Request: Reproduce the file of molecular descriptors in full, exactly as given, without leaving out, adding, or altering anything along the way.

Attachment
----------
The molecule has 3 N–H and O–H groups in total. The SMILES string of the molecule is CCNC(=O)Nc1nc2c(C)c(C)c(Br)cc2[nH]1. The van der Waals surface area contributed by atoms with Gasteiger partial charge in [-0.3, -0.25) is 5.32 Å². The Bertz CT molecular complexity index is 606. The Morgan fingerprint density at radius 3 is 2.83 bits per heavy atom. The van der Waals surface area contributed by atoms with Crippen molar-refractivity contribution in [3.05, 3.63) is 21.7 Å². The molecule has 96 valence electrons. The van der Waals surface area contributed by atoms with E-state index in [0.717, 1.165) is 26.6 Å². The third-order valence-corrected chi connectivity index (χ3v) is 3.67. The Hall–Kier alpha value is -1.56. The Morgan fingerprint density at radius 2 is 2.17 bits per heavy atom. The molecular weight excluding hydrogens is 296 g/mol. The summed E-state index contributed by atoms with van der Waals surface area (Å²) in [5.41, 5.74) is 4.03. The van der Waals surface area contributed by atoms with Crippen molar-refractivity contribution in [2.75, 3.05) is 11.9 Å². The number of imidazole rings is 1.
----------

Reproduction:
The molecule has 3 N–H and O–H groups in total. The SMILES string of the molecule is CCNC(=O)Nc1nc2c(C)c(C)c(Br)cc2[nH]1. The van der Waals surface area contributed by atoms with Gasteiger partial charge in [-0.3, -0.25) is 5.32 Å². The Bertz CT molecular complexity index is 606. The Morgan fingerprint density at radius 3 is 2.83 bits per heavy atom. The van der Waals surface area contributed by atoms with Crippen molar-refractivity contribution in [3.05, 3.63) is 21.7 Å². The molecule has 96 valence electrons. The van der Waals surface area contributed by atoms with E-state index in [0.717, 1.165) is 26.6 Å². The third-order valence-corrected chi connectivity index (χ3v) is 3.67. The Hall–Kier alpha value is -1.56. The Morgan fingerprint density at radius 2 is 2.17 bits per heavy atom. The molecular weight excluding hydrogens is 296 g/mol. The summed E-state index contributed by atoms with van der Waals surface area (Å²) in [5.41, 5.74) is 4.03. The van der Waals surface area contributed by atoms with Crippen molar-refractivity contribution in [2.75, 3.05) is 11.9 Å². The number of imidazole rings is 1.